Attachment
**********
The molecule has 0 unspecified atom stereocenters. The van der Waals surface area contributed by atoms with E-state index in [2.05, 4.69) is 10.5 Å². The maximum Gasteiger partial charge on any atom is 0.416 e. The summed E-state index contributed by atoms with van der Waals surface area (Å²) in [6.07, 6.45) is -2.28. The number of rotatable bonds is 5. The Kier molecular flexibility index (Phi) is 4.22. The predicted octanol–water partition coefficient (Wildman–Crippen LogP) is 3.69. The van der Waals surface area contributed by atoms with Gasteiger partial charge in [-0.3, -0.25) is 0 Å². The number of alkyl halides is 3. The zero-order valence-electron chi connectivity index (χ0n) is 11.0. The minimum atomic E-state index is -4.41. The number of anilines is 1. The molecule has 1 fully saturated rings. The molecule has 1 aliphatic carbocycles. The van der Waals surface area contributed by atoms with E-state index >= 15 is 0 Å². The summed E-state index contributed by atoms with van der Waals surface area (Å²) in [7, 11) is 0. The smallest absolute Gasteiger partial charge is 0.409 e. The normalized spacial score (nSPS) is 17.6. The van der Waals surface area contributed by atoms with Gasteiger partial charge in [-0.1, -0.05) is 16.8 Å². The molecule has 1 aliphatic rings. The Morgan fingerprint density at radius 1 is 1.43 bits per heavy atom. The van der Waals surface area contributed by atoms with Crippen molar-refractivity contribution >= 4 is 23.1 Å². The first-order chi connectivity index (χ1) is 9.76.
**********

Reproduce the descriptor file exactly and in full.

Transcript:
The molecule has 0 unspecified atom stereocenters. The van der Waals surface area contributed by atoms with E-state index in [2.05, 4.69) is 10.5 Å². The maximum Gasteiger partial charge on any atom is 0.416 e. The summed E-state index contributed by atoms with van der Waals surface area (Å²) in [6.07, 6.45) is -2.28. The number of rotatable bonds is 5. The Kier molecular flexibility index (Phi) is 4.22. The predicted octanol–water partition coefficient (Wildman–Crippen LogP) is 3.69. The van der Waals surface area contributed by atoms with Gasteiger partial charge in [-0.3, -0.25) is 0 Å². The number of alkyl halides is 3. The zero-order valence-electron chi connectivity index (χ0n) is 11.0. The minimum atomic E-state index is -4.41. The number of anilines is 1. The molecule has 1 fully saturated rings. The molecule has 1 aliphatic carbocycles. The van der Waals surface area contributed by atoms with E-state index >= 15 is 0 Å². The summed E-state index contributed by atoms with van der Waals surface area (Å²) in [7, 11) is 0. The smallest absolute Gasteiger partial charge is 0.409 e. The normalized spacial score (nSPS) is 17.6. The van der Waals surface area contributed by atoms with Gasteiger partial charge in [-0.1, -0.05) is 16.8 Å². The molecule has 1 aliphatic rings. The Morgan fingerprint density at radius 1 is 1.43 bits per heavy atom. The van der Waals surface area contributed by atoms with Crippen molar-refractivity contribution >= 4 is 23.1 Å². The first-order chi connectivity index (χ1) is 9.76.